I’m collaborating with an advocacy group- skilled immigrants in America and the bill- HR 392.  The Bill aimed at making the system fair and first come first serve regardless of country of birth.

B: What do you think of the current administration’s immigration policies?

R: It is clearly fuelling a great amount of anti-immigrant sentiment. If [you] look different you seem to be in trouble. Three shootings, one fatal targeting Indians. It’s all very heartbreaking.
B: You’ve mentioned that you used Lean Startup Principles to make this film.  How did that go, and what advice do you have for other people who want to utilize lean principles in media?
R: I leaned on those principles quite a bit!
B: I see what you did there. (Chuckles)
R: (Chuckles) Anyway, the core philosophy is to continually test and learn to build bit by bit and to eliminate wasteful activities and resources. Filmmaking is perfect for it, especially at the writing stage before there’s some much risk and uncertainity involved in the process.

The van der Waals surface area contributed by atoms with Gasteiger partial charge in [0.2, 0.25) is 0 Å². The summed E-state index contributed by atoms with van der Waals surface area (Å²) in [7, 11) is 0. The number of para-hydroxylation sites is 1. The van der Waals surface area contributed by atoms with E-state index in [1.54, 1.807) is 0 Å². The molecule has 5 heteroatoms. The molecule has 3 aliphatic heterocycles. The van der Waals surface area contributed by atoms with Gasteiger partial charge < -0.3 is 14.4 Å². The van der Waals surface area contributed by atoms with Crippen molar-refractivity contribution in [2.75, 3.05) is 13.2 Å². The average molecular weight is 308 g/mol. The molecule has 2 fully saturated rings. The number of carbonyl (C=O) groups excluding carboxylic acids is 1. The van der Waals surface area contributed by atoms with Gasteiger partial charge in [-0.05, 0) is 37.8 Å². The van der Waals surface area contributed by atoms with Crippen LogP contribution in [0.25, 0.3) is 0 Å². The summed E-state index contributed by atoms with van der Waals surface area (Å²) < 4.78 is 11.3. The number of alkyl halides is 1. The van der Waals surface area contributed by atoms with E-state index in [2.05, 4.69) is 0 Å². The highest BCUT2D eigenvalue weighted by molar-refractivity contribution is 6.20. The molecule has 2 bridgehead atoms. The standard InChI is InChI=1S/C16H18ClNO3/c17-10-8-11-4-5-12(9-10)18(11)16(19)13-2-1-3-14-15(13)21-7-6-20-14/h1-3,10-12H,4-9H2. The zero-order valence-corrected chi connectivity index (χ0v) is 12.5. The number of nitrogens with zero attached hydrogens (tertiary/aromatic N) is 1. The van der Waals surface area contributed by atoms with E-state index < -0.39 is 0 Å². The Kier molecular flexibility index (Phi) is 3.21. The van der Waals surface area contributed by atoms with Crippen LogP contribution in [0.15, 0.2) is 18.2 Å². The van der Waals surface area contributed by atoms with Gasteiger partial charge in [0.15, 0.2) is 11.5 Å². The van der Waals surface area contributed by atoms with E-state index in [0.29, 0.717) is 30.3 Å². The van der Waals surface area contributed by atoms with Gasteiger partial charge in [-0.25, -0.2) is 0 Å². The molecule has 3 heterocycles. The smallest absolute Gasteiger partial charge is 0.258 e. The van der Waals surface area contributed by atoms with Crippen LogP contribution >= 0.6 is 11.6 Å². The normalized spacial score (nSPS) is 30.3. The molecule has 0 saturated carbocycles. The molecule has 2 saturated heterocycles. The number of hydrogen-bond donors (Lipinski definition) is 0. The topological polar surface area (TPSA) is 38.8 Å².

As indepenedent, we have to be scrappy and be sure what we are building will work. The advice really is find your story and lean is a great way to find it or what they call “product-market” fit.
B: How would you iterate on the process next time?
R:  [I Wouldn’t] be so linear, I and find the distribution first! Quality product is table stakes these days, its how you deliver to the final audience that’s become a very big challenge. Now that I’ve been through the entire process of going from idea to production to delivery, the main thing to learn will be to think and plan on these things simultaneously.
B: That’s something every filmmaker deals with, it’s a huge challenge. Your Background is in tech, What made you want to make a film?

R: This film to me is a solution to a problem. That’s how I see it. The problem is that there is no authentic mass media representation of Indians in America.

There’s nothing to influence popular perception and to create empathy and awareness of this very complex legal issue that affects lives. Storytelling in mass media is a required solution. It’s about solving this problem, shifting the narrative- film is a great medium for it.
B: What was the hardest part about making your first film?

R: Team, funding and distribution. Like any other entrepreneurial effort.

B: What advice would you give other immigrants working in film or technology?

R: Keep the passion and the curiosity. Backgrounds, qualifications and training don’t entirely determine what you can accomplish.

Rishi’s Film, “For Here or to Go?” opened in theaters on Friday! If you’re in the bay area and want to promote films shot here, you shoud go see it.  If you want others to support your film when it comes out, you have to be an active and supportive part of the community.  Get your tickets on Fandango.